A study of the structure, bonding, and chemical properties of organometallic compounds of the main group and transition elements. Applications to organic synthesis and homogeneous catalysis will be discussed, and organometallic compounds of the lanthanide and actinide elements may also be discussed.
Treatment at an advanced level of one or more areas of inorganic chemistry. The subject matter varies from year to year and may include mechanisms of inorganic reactions, methods of structure analysis, chemical applications of group theory, and the chemistry of one or more elements or groups in the periodic table. Offered on a tutorial basis to qualified students.
The role of metal ions in biological systems. Topics include metal ion transport, storage and interaction with proteins and nucleic acids; metalloproteins involved in oxygen transport and electron transfer; metalloenzymes involved in activation of oxygen and other substrates; and medicinal, toxicity and carcinogenicity aspects of metals; as well as inorganic model chemistry of bioinorganic systems. Several physical methods, including advanced spectroscopic techniques (EXAFS, Raman, ENDOR and NMR) are introduced and their application to current research on the above topics is considered.
This survey course discusses both the physical principles and practical applications of the more common modern methods of materials characterization. It covers techniques of both microstructural analysis (OM, SEM, TEM, electron diffraction, XRD), and microchemical characterization (EDS, XPS, AES, SIMS, NMR, RBS and Raman spectroscopy), together with various scanning probe microscopy techniques (AFM, STM, EFM and MFM). Emphasis is placed on both the information that can be obtained together with the limitations of each technique. The course has a substantial laboratory component, including a project involving written and oral reports, and requires a term paper.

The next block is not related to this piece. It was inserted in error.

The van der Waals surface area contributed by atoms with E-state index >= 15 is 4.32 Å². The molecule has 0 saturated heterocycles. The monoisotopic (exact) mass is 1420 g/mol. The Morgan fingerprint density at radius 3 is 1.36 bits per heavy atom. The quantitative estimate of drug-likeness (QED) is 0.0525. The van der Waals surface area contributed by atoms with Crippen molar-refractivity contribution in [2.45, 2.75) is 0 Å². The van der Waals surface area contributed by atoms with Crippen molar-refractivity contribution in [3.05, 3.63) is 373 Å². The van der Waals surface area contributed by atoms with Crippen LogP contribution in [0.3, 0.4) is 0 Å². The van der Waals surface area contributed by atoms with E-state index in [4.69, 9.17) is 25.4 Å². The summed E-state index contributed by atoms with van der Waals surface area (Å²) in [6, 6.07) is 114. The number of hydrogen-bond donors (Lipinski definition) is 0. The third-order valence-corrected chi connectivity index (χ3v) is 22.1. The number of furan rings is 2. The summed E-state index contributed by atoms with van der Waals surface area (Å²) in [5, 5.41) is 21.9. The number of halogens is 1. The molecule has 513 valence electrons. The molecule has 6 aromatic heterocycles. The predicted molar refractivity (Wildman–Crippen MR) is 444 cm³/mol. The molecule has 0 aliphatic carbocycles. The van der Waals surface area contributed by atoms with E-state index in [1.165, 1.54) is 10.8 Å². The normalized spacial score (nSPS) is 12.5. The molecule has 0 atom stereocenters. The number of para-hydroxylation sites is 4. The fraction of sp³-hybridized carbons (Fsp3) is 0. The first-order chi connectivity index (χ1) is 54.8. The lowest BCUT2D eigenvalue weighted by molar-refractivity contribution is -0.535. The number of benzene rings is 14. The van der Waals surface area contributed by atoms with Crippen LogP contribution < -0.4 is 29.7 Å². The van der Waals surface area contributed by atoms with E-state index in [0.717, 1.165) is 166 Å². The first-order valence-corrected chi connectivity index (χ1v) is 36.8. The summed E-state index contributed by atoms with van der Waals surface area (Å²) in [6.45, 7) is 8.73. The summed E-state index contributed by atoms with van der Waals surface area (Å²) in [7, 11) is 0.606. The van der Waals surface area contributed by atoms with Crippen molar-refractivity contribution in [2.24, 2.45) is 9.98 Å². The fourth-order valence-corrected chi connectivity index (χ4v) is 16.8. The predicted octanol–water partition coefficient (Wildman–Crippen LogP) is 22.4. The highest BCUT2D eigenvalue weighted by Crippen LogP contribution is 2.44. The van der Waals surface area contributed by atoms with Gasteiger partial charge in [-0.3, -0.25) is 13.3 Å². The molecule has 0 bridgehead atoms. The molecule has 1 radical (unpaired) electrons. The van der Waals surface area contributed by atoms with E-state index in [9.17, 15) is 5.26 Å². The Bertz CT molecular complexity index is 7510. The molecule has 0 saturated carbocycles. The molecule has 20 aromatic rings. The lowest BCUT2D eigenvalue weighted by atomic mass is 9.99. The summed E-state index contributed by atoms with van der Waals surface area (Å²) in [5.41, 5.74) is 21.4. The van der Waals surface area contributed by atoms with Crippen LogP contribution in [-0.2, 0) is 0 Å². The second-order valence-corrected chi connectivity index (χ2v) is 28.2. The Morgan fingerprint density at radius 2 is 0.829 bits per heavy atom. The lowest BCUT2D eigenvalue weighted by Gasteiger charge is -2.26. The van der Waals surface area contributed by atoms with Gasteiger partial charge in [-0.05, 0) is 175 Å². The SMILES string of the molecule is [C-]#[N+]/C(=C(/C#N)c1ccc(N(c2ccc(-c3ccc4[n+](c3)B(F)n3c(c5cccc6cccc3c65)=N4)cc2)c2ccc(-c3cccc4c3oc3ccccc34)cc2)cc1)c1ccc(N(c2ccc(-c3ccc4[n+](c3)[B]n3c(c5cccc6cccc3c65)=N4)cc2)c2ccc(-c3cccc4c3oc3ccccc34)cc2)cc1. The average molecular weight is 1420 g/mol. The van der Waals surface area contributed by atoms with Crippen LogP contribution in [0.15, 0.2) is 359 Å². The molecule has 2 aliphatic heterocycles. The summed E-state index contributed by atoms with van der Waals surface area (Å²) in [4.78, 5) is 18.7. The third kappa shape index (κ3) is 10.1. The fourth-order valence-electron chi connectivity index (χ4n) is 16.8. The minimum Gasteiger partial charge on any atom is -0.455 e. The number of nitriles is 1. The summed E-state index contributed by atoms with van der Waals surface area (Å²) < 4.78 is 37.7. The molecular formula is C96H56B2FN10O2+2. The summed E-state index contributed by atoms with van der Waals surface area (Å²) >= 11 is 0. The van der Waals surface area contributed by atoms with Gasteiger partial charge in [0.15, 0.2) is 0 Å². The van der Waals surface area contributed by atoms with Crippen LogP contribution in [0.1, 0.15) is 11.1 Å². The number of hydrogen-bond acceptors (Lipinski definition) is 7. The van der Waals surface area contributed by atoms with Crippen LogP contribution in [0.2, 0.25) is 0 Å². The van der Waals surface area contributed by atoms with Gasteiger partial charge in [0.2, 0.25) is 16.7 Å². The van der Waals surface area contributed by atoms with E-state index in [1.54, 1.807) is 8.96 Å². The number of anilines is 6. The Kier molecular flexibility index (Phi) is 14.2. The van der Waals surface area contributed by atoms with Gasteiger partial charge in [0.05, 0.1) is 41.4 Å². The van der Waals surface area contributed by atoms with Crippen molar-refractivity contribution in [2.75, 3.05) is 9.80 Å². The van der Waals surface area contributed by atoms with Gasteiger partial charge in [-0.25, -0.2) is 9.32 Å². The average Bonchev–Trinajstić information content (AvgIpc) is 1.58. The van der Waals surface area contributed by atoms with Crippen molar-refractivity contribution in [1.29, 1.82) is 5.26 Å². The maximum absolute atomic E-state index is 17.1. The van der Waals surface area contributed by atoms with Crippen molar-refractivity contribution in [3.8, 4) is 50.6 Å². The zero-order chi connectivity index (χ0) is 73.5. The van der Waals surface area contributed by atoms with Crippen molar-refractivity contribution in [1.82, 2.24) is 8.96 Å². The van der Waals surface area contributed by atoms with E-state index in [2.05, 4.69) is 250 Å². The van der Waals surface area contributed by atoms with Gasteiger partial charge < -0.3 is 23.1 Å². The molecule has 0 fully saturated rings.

Colloquia presented to the Department of Chemistry by scientists and educators in the chemistry profession on Thursdays, and by graduate students and others conducting research in chemistry and allied fields on Wednesdays as needed. The course is required of all graduate students in chemistry in each term except summer. The course is not open for credit to undergraduates.
Modern theories of organic reaction mechanisms, particularly the use of physical-chemical principles to predict the effect of changing reaction variables, especially reactant structures, on reactivity. The structure, stability, and reactivity of carbanions and carbocations, as well as SN1 and SN2 reactions, are discussed.
Consideration of organic chemical reactions at an advanced level. Current knowledge concerning synthetic methods, reaction mechanisms, reactive intermediates, conformational analysis, and biosynthesis is discussed in the context of modern organic chemistry.
A survey of the application of modern synthetic methods to the total synthesis of natural products. Coverage will include retrosynthetic analysis and synthetic planning and an overview of the preparation of a wide variety of important natural products. Emphasis will be placed on student problem-solving in the context of the synthesis of complex molecules.
Treatment at an advanced level of one or more areas of organic chemistry. The subject matter may vary from offering to offering; accordingly, the course may be taken for credit more than once. Offered on a tutorial basis to qualified students.